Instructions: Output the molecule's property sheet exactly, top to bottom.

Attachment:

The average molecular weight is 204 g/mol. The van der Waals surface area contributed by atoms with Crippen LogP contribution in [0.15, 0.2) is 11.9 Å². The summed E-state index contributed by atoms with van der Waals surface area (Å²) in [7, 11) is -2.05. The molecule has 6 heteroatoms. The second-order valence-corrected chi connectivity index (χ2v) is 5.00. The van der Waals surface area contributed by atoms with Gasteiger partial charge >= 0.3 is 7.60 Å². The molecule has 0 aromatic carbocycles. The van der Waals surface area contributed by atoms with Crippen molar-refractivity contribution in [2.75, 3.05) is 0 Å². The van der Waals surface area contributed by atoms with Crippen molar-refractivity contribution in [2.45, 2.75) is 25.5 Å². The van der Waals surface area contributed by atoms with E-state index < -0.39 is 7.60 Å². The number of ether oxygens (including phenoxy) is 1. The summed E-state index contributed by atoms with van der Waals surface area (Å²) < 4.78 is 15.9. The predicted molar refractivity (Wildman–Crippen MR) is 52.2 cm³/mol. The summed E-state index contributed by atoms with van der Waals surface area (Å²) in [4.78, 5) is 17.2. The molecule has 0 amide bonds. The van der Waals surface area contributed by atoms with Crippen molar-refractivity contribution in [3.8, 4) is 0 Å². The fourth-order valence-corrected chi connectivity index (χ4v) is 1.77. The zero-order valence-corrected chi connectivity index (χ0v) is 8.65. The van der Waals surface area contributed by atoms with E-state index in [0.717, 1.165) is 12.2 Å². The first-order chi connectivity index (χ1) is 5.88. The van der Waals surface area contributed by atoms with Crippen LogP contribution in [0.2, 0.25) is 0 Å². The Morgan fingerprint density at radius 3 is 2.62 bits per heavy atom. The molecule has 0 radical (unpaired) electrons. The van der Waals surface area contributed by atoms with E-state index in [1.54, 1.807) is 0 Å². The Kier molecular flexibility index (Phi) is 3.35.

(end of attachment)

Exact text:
The average molecular weight is 204 g/mol. The van der Waals surface area contributed by atoms with Crippen LogP contribution in [0.15, 0.2) is 11.9 Å². The summed E-state index contributed by atoms with van der Waals surface area (Å²) in [7, 11) is -2.05. The molecule has 6 heteroatoms. The second-order valence-corrected chi connectivity index (χ2v) is 5.00. The van der Waals surface area contributed by atoms with Gasteiger partial charge >= 0.3 is 7.60 Å². The molecule has 0 aromatic carbocycles. The van der Waals surface area contributed by atoms with Crippen molar-refractivity contribution in [2.75, 3.05) is 0 Å². The van der Waals surface area contributed by atoms with Crippen molar-refractivity contribution in [2.45, 2.75) is 25.5 Å². The van der Waals surface area contributed by atoms with E-state index < -0.39 is 7.60 Å². The number of ether oxygens (including phenoxy) is 1. The summed E-state index contributed by atoms with van der Waals surface area (Å²) < 4.78 is 15.9. The predicted molar refractivity (Wildman–Crippen MR) is 52.2 cm³/mol. The summed E-state index contributed by atoms with van der Waals surface area (Å²) in [4.78, 5) is 17.2. The molecule has 0 amide bonds. The van der Waals surface area contributed by atoms with Crippen molar-refractivity contribution in [3.8, 4) is 0 Å². The fourth-order valence-corrected chi connectivity index (χ4v) is 1.77. The zero-order valence-corrected chi connectivity index (χ0v) is 8.65. The van der Waals surface area contributed by atoms with E-state index in [0.717, 1.165) is 12.2 Å². The first-order chi connectivity index (χ1) is 5.88. The van der Waals surface area contributed by atoms with Crippen LogP contribution in [0.2, 0.25) is 0 Å². The Morgan fingerprint density at radius 3 is 2.62 bits per heavy atom. The molecule has 0 radical (unpaired) electrons. The van der Waals surface area contributed by atoms with E-state index in [1.54, 1.807) is 0 Å². The Kier molecular flexibility index (Phi) is 3.35.